Genomic actions of ERα are well Characterized (7). On binding to ERα, estrogens induce a conformational change in the ERα proteins, which is accompanied by the dissociation of the accessory protein, heat shock protein 90, thereby exposing the DBD. In the nucleus, the receptor–ligand complex binds to DNA and modulates gene transcription. This transcriptional/translational activation is comparatively Unhurried and sensitive to cycloheximide and actinomycin D (8). The high homology of ERβ to ERα in their DBD and ligand-binding Executemain indicates that these receptors may regulate common gene networks and Retort to similar ligands. It is clear that ERα plays a major role as a transcription factor in the reproductive tissues for both male and female, and both male and female ERα knockout mice are infertile (9, 10). On the other hand, Dinky change of the transcription pattern in the reproductive tissue in the ERβ knockout mice is seen (11).

Increasing evidence supports nonclassical modes of ER action. Nongenomic actions of estrogens include cellular calcium homeostasis, induction of nitric oxide synthesis, and rapid activation of extracellular signal-regulated protein/mitogen-activated protein kinase pathways (8, 12). A membrane ER that colocalizes with caveolin 1 has been Characterized, which is identical with ERα and involved in the activation of enExecutethelium nitric oxide synthase and extracellular signal-regulated protein (13). Also, a Placeative plasma membrane-associated ER-X has been proposed, which is associated with estradiol-induced activation of the mitogen-activated protein kinase cascade (14). Similarly, a subpopulation of ERβ has also been localized in the plasma membrane of enExecutethelial cell, which is involved in enExecutethelium nitric oxide synthase signaling (15). Other cytoplasmic organelles have been Characterized as containing ERs. Specific binding of estrogens to sites in the mitochondria has been Characterized (16). Estrogens have consistently been indicated to modulate mitochondrial function, such as ATP production, mitochondrial membrane potential, and calcium concentration, although it is still unclear whether these actions are ER-dependent (17, 18).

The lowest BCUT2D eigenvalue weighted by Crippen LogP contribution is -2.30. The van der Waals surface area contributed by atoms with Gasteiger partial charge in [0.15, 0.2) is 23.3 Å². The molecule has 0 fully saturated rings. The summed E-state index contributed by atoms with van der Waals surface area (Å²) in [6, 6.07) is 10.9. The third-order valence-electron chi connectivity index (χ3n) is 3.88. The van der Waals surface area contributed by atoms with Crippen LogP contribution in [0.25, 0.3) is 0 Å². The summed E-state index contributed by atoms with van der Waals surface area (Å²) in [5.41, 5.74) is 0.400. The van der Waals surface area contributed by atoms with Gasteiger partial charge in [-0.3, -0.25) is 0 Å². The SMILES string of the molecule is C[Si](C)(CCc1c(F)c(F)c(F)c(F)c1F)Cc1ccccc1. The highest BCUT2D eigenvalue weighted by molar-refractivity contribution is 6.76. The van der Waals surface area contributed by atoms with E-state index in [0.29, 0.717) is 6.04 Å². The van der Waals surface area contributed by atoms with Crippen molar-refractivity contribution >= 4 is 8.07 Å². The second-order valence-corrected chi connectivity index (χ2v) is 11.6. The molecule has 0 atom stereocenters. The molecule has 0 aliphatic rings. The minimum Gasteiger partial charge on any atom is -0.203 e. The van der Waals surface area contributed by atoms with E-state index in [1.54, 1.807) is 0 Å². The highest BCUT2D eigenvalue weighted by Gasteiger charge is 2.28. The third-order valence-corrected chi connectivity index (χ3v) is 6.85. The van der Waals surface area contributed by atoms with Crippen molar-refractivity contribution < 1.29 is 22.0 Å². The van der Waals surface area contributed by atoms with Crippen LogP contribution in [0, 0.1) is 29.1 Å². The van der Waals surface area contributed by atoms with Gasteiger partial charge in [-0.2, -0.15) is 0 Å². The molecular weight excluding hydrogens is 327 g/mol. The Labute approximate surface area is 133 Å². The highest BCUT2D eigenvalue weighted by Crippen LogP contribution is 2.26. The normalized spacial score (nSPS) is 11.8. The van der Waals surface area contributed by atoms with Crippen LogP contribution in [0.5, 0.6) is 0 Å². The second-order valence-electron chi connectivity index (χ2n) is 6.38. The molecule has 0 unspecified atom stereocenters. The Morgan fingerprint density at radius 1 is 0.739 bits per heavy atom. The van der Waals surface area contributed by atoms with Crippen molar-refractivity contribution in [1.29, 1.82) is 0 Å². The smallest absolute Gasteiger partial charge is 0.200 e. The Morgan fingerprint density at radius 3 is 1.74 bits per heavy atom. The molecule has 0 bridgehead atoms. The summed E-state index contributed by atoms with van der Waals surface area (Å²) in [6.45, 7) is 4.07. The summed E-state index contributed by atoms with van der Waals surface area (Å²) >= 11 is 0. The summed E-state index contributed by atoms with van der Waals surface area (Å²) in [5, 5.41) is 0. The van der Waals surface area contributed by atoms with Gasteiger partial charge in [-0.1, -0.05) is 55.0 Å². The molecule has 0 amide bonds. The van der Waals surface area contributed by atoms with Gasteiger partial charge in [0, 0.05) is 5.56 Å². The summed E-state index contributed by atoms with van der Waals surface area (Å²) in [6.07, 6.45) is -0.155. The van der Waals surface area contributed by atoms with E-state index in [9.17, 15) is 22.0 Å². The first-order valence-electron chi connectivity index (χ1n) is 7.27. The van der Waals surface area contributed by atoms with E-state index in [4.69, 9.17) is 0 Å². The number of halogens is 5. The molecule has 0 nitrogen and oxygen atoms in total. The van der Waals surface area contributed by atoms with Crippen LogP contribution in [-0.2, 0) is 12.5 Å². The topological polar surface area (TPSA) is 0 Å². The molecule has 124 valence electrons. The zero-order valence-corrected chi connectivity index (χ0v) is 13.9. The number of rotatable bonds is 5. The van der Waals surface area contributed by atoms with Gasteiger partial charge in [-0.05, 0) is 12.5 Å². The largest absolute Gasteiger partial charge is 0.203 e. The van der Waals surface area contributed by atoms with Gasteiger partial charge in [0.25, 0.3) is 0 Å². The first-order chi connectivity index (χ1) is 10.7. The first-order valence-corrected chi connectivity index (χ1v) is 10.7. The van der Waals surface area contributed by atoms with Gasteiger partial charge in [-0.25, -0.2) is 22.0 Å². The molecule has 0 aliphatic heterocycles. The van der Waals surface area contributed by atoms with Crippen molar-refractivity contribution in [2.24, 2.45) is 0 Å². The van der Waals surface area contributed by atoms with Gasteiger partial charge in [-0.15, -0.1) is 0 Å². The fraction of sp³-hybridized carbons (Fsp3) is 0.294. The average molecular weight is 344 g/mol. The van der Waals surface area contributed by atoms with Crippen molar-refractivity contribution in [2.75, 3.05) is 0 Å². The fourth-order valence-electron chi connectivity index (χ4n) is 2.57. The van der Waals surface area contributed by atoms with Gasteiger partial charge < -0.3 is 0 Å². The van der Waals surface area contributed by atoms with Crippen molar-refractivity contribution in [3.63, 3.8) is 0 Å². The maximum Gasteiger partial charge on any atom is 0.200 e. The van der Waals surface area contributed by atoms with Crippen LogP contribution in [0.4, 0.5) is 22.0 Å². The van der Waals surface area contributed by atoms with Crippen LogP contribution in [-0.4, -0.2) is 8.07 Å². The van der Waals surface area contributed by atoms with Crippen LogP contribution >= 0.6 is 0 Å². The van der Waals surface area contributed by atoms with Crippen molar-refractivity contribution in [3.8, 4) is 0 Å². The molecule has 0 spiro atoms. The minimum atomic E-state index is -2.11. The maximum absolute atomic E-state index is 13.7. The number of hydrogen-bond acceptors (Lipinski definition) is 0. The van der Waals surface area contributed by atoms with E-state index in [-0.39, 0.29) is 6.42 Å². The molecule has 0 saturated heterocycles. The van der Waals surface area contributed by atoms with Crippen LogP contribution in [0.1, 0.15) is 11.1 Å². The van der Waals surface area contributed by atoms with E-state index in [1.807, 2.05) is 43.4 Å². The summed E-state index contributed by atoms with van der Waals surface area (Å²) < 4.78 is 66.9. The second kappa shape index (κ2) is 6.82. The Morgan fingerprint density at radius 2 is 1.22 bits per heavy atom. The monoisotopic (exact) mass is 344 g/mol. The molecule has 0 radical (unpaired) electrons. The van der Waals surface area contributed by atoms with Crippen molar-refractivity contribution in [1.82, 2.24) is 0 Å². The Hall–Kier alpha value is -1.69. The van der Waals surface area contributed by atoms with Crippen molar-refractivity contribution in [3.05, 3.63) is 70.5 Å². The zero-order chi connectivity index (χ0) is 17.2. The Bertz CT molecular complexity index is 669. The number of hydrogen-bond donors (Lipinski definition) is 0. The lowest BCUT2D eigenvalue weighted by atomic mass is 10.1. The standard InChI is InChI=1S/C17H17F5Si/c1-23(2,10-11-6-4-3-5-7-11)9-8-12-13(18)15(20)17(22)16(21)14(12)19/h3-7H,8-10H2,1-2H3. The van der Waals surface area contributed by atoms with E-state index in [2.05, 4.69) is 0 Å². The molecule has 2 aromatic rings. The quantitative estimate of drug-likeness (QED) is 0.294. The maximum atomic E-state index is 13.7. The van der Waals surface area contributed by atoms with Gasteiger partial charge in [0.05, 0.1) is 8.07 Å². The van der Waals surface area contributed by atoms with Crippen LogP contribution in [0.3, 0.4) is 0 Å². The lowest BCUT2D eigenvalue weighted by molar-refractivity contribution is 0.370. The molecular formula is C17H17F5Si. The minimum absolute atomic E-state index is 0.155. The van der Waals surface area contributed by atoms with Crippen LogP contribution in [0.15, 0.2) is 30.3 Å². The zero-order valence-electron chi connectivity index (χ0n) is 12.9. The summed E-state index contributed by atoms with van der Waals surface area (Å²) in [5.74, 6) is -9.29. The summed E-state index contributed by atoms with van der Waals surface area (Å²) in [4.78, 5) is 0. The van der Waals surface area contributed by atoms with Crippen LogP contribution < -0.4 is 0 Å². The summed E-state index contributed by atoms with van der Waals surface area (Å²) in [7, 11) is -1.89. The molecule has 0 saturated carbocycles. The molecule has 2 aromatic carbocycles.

In transfected cells, ERβ localizes to the nucleus (19), whereas the nuclear localization of ERβ in nontransfected cells is rarely reported. Further, ERβ is a poor transcriptional factor (20–24). The nuclear tarObtaining of ERα is regulated cooperatively by multiple signals located in its hinge Location (25). However, the hinge Executemain is one of the least conserved Locations in ERβ compared with ERα (4, 5). The unique structural characteristics of the hinge Executemain of ERβ may lead to the differential intracellular tarObtains of the receptor. In this study, we used immunocytochemistry, immunoblotting, and MS to demonstrate that ERβ is localized to mitochondria. Our data establish this ERβ localization in a variety of cell types, suggesting that estrogens can directly affect mitochondrial function through ERβ.

Materials and Methods